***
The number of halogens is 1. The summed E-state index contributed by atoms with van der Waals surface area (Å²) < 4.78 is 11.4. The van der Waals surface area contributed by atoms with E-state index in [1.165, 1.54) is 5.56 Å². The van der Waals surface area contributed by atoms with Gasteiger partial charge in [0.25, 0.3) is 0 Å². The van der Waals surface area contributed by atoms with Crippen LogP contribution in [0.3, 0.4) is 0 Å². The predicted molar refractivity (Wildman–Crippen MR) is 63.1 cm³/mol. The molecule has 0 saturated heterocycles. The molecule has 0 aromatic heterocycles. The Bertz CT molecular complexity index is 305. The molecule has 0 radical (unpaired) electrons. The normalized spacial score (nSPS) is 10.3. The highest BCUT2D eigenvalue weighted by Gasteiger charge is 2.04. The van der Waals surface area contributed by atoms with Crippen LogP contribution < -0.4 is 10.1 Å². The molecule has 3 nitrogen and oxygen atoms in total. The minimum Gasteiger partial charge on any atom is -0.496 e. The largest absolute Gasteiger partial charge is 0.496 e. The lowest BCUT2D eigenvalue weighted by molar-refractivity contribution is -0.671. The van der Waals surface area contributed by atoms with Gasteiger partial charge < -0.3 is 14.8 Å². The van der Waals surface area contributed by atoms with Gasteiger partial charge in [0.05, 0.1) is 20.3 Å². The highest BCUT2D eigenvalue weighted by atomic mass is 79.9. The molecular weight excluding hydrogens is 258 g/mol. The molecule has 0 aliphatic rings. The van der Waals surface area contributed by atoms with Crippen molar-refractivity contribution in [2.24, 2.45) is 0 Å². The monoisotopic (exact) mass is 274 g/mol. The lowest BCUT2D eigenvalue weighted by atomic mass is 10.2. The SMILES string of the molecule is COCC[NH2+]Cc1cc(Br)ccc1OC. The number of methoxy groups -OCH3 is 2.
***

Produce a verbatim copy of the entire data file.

The number of halogens is 1. The summed E-state index contributed by atoms with van der Waals surface area (Å²) < 4.78 is 11.4. The van der Waals surface area contributed by atoms with E-state index in [1.165, 1.54) is 5.56 Å². The van der Waals surface area contributed by atoms with Gasteiger partial charge in [0.25, 0.3) is 0 Å². The van der Waals surface area contributed by atoms with Crippen LogP contribution in [0.3, 0.4) is 0 Å². The predicted molar refractivity (Wildman–Crippen MR) is 63.1 cm³/mol. The molecule has 0 saturated heterocycles. The molecule has 0 aromatic heterocycles. The Bertz CT molecular complexity index is 305. The molecule has 0 radical (unpaired) electrons. The normalized spacial score (nSPS) is 10.3. The highest BCUT2D eigenvalue weighted by Gasteiger charge is 2.04. The van der Waals surface area contributed by atoms with Crippen LogP contribution < -0.4 is 10.1 Å². The molecule has 3 nitrogen and oxygen atoms in total. The minimum Gasteiger partial charge on any atom is -0.496 e. The largest absolute Gasteiger partial charge is 0.496 e. The lowest BCUT2D eigenvalue weighted by molar-refractivity contribution is -0.671. The van der Waals surface area contributed by atoms with Gasteiger partial charge < -0.3 is 14.8 Å². The van der Waals surface area contributed by atoms with Gasteiger partial charge in [0.05, 0.1) is 20.3 Å². The highest BCUT2D eigenvalue weighted by atomic mass is 79.9. The molecular weight excluding hydrogens is 258 g/mol. The molecule has 0 aliphatic rings. The van der Waals surface area contributed by atoms with Crippen molar-refractivity contribution in [2.24, 2.45) is 0 Å². The monoisotopic (exact) mass is 274 g/mol. The lowest BCUT2D eigenvalue weighted by atomic mass is 10.2. The SMILES string of the molecule is COCC[NH2+]Cc1cc(Br)ccc1OC. The number of methoxy groups -OCH3 is 2.